Skip to main content

Nevada Man Jailed for Misdirecting Mortgage Payments to His Own Pocket

Aug 11, 2011

The Office of the Nevada Attorney General has announced that a local man was sentenced to prison in connection with a mortgage scam involving Nevada homeowners. Judge Linda Bell sentenced Joseph Lawrence Yorkus to a maximum of 102 months with a minimum of 24 months in the Nevada State Prison and ordered him to pay restitution to the victims in the amount of $346,155.15 for schemes relating to mortgage fraud, mortgage rescue fraud, credit repair and collection enterprises. “Mr. Yorkus took advantage local homeowners who were already struggling to make their monthly mortgage payments,” said Attorney General Catherine Cortez Masto. “He stole those payments and placed these homeowners in peril of losing their homes.” Yorkus created several businesses, including Great Western Business Services, Sundance Consulting, BAC Collections, Learn Your Rights and Fresh Start Consulting, and used them to obtain money from unsuspecting homeowners, placing them in jeopardy of losing their residences. He pled guilty to one count of mortgage fraud for his part in sending correspondence to local homeowners advising them that their mortgages, which were legally held by Bank of America, had been transferred to his company, Great Western, and advised them that all future mortgage payments should be made to Great Western.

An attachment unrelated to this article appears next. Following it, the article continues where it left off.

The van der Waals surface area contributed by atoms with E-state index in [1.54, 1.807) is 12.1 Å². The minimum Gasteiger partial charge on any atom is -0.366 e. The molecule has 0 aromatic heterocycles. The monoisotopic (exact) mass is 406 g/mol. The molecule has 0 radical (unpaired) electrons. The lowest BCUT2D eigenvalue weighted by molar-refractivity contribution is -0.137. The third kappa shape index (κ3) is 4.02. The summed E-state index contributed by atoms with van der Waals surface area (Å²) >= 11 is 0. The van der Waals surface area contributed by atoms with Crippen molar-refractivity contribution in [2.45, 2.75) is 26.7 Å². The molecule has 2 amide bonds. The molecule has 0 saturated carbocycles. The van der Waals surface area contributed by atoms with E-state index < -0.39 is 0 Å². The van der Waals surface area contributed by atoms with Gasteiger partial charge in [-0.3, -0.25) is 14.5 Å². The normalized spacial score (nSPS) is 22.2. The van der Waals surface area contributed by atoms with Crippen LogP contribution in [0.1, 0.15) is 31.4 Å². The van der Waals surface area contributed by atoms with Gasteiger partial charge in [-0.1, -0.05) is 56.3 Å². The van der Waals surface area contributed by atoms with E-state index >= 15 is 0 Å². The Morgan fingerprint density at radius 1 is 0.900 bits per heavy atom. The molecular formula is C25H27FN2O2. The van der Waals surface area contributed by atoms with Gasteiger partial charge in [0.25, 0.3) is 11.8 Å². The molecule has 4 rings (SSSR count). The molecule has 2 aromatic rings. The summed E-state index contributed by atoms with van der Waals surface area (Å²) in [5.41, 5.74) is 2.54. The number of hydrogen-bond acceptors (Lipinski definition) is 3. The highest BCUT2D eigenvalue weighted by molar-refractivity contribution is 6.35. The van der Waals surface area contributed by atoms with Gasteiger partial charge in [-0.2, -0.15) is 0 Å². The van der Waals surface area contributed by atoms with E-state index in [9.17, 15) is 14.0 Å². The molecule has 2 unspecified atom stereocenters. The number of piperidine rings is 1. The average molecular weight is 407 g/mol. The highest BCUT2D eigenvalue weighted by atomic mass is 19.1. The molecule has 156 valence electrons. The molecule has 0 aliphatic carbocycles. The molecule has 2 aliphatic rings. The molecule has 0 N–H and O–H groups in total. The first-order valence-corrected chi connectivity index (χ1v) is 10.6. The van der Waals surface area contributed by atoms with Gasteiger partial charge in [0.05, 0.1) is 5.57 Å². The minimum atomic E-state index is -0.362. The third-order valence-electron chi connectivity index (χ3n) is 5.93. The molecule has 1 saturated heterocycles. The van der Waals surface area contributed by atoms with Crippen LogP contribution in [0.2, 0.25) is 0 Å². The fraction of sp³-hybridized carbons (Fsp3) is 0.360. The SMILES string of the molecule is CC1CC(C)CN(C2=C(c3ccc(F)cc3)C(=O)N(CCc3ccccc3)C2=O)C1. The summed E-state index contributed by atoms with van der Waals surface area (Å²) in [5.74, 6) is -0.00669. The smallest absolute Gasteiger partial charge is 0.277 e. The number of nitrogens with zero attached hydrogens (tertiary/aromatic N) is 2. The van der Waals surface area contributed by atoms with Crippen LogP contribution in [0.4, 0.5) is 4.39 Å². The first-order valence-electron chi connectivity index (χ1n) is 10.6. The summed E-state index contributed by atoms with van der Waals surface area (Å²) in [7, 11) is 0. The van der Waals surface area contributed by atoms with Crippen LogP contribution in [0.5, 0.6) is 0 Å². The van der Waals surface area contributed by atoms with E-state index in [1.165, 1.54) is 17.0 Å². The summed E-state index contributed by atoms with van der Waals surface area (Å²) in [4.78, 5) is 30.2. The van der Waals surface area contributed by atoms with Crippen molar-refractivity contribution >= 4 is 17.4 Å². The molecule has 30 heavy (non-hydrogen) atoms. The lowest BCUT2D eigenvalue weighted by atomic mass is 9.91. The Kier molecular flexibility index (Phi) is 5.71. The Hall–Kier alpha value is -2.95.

About the author
Published
Aug 11, 2011
CFPB Proposes To Ban Medical Debt From Credit Reports

CFPB expects the rule would allow 22,000 additional mortgages to be approved every year.

Manufacturing Fair Lending

How data defines a modern theory of redlining

A Watershed Moment For Trigger Leads

Pending legislation collars controversial data sharing practice

CFPB Unveils Lender Naughty List For Repeat Offenders

CFPB calls out nonbanks that have broken consumer protection laws

Is It A Deal Or Chicanery?

Negotiating EPOs with lenders

Attorney Opinions Don’t Count

Title waiver pilot, unregulated title alternatives a risky game for lenders and taxpayers